Toddlers in Detention


They wear jail uniforms and live in prison cells. They line up for a daily head count, get meals from the detention center cafeteria and one hour recreation time per day. Their only crime: they are children of immigrant families that seek asylum in the United States.

At the T. Don Hutto Residential Center north of Austin, TX, about 200 immigrants from impoverished countries like Honduras, Guatemala, El Salvador, Somalia and Palestine are held until their asylum or deportation cases are resolved--some for up to two years. And in the spirit of "family union," their children are locked up together with them.

In 2005, Congress directed the Department of Homeland Security and Immigration and Customs Enforcement to hold immigrant families in "non-penal, homelike environments." The Hutto Center, which used to be a prison facility, is anything but.

The small cells are just big enough to hold a bunk bed, a crib and a sink and toilet in an open corner--no chairs, no toys, no other furniture or pictures on the walls. Children over five years of age are kept in separate cells from their parents at night, making it impossible for the parents to care for a sick child after curfew.

Reportedly, detainees have been denied prenatal care and psychological counseling. All non-lawyer visits are "non-contact," through a Plexiglas window speaking over a phone. Separation and threats of separation have been used to ensure the compliance of the "inmates."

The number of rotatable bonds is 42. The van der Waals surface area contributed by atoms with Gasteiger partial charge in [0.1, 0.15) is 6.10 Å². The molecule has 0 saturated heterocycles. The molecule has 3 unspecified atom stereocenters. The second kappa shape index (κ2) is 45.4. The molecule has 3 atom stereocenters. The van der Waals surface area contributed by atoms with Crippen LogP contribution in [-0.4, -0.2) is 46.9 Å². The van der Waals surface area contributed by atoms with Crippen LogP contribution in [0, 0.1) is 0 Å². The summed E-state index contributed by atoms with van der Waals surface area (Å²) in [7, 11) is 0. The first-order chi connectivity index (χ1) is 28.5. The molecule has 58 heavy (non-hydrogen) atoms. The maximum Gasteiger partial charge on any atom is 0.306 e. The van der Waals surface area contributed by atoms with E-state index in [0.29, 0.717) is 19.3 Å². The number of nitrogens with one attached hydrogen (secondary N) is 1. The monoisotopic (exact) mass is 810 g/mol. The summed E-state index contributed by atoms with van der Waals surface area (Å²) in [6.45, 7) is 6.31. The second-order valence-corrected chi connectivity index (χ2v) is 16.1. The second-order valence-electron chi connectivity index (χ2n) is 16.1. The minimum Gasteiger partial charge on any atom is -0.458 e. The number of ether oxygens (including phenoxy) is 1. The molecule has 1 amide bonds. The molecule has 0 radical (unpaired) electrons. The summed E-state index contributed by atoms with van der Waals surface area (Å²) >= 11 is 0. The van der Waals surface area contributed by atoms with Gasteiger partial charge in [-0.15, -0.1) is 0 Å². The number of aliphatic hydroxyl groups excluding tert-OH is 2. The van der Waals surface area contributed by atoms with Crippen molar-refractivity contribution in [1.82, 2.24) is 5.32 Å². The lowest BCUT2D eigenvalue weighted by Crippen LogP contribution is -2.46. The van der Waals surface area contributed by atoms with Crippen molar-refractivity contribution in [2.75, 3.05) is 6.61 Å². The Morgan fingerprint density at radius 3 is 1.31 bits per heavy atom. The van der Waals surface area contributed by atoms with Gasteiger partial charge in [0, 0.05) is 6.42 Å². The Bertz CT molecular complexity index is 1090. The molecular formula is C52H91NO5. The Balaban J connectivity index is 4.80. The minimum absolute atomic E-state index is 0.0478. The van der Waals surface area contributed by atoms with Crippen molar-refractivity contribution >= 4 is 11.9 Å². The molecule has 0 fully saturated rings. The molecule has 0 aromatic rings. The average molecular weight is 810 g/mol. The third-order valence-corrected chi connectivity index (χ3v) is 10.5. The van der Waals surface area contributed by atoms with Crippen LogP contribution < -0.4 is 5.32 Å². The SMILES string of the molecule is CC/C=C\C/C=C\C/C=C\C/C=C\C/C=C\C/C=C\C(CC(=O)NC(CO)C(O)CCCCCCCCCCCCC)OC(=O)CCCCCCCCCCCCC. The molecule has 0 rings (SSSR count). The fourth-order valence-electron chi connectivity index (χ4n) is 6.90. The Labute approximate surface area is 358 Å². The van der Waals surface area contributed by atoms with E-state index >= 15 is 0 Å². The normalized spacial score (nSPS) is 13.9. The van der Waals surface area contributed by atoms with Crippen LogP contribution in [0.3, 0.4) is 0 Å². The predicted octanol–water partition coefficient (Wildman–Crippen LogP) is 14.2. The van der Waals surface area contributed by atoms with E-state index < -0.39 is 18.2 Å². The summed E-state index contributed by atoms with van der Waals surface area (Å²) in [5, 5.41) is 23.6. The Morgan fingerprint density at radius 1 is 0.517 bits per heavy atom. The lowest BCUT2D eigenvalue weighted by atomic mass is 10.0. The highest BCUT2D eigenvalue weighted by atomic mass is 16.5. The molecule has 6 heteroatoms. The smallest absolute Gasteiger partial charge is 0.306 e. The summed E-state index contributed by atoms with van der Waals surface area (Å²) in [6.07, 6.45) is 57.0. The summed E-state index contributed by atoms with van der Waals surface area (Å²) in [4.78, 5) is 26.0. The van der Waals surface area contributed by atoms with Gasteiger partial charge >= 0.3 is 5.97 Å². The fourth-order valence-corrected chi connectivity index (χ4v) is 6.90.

"Prior to Hutto, they were releasing people into the community," stated Nicole Porter, director of the Prison and Jail Accountability Project for the Texan ACLU. "These are non-criminals and nonviolent individuals who have not committed any crime against the U.S."

And John Wheat Gibson, a Dallas attorney who represents two Palestinian families at the center, called Hutto "just a concentration camp by another name."

Until very recently, when protests from human rights organizations flooded the center, the children--many of them infants and toddlers--were given only one hour of schooling and one hour of playtime each day. The rest of the time they would spend lounging in walled-in pods.

When local staff from the League of United Latin American Citizens collected toys for the children at Christmas, Hutto administrators didn't allow the stuffed animals to be given to the kids.

"It's clearly not a setting that is appropriate for families," commented Michelle Brané, an investigator with the Women's Commission for Refugee Women and Children, who toured the facility last year. Many of the children have nightmares and often sob uncontrollably, and nearly every person she talked to cried, Brané told Mother Jones in February.

"Before she left the facility that day, a child ran up and pressed a folded piece of paper into her hand. 'Help us,' the note said, 'ask questions.'"

What a disgrace for the so-called "land of the free."

[What do you think? Let us know at [email protected].]

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Posted 03-20-2007 2:44 PM by Shannara Johnson
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